Tom Wolfe, Patron Saint of creative non-fiction

Indeed, of literary journalism, too. An interviewer, Steve Winn, asked Tom Wolfe what did he find different about writing fiction vs. non-fiction, as Tom Wolfe, who began his career as a journalist, is a master of both. At first Wolfe said, there was little difference for him as a writer. Then he added that as a writer of non-fiction, “you can’t pull punches,” meaning you have to be brutally honest. Wolfe says that Alan Shepherd (about whom Wolfe wrote in “The Right Stuff”) “never forgave me.” You could hear in Wolfe’s voice the wistfulness, sadness, and yet, the “I had to do it” honesty of being a journalist who “pulls no punches.”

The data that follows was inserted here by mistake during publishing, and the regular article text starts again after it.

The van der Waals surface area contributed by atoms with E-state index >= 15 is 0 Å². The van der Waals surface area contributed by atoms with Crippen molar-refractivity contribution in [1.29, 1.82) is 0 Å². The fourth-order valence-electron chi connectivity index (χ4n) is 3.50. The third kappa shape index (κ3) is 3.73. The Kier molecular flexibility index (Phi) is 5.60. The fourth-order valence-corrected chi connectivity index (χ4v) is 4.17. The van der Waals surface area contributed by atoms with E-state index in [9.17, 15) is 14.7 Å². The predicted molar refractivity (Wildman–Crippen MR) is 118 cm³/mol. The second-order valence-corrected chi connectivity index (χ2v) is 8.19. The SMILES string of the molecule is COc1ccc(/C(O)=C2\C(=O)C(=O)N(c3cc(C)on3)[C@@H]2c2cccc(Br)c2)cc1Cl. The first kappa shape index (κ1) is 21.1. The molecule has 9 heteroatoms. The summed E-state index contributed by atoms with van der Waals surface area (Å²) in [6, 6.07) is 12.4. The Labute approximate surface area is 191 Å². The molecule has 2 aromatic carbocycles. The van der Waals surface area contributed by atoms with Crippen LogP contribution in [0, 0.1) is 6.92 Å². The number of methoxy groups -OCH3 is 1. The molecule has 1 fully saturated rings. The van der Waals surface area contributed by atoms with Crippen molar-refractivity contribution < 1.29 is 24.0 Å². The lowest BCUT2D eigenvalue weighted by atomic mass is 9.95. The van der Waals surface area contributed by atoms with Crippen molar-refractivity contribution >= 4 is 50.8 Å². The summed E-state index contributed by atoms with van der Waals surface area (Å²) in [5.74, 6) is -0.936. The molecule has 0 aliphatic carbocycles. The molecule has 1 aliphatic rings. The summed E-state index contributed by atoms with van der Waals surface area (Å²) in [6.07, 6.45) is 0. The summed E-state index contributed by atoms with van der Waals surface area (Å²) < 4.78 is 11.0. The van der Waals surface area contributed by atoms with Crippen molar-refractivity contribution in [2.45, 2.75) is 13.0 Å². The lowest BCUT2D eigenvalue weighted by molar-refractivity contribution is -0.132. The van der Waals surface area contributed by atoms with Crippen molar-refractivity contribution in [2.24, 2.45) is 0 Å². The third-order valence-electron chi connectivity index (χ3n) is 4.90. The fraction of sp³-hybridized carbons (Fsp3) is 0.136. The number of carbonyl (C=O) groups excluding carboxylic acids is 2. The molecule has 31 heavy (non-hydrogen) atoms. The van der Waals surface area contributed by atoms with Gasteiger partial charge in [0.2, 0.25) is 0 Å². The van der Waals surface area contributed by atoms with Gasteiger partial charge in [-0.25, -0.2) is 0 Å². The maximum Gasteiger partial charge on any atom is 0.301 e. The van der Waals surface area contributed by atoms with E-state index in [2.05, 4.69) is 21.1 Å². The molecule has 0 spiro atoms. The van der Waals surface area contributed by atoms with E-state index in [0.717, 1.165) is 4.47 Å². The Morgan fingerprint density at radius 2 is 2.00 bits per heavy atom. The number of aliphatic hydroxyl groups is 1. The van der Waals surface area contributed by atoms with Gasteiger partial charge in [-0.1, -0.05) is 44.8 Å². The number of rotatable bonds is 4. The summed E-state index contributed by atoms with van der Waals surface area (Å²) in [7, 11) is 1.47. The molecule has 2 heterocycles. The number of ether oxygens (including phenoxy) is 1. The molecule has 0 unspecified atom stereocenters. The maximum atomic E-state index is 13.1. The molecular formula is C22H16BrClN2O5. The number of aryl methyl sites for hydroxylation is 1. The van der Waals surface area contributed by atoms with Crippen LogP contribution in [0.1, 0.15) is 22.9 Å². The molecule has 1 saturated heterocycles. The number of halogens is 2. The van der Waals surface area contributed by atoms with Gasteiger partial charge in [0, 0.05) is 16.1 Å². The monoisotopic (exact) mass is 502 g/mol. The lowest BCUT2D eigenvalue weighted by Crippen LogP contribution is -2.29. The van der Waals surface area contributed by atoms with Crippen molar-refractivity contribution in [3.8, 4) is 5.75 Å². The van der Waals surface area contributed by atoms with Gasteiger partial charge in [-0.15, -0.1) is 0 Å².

In a novel, said Wolfe, the writer has “more moral liberty” than in a non-fiction work. But it all ends up the same, he said, “fatal to pull punches.” Wolfe researches his fiction as rigorously as he does his non-fiction work. He prides himself on his objectivity and has this little ironic anecdote to tell about Ken Kesey who was at the center of Wolfe’s “The Electic Kool-Aid Test.” Kesey said nothing to reporters for five years about what Wolfe wrote of him. Then to one interviewer, Kesey said, “It’s the only time he [Wolfe} was wrong—he was too kind.”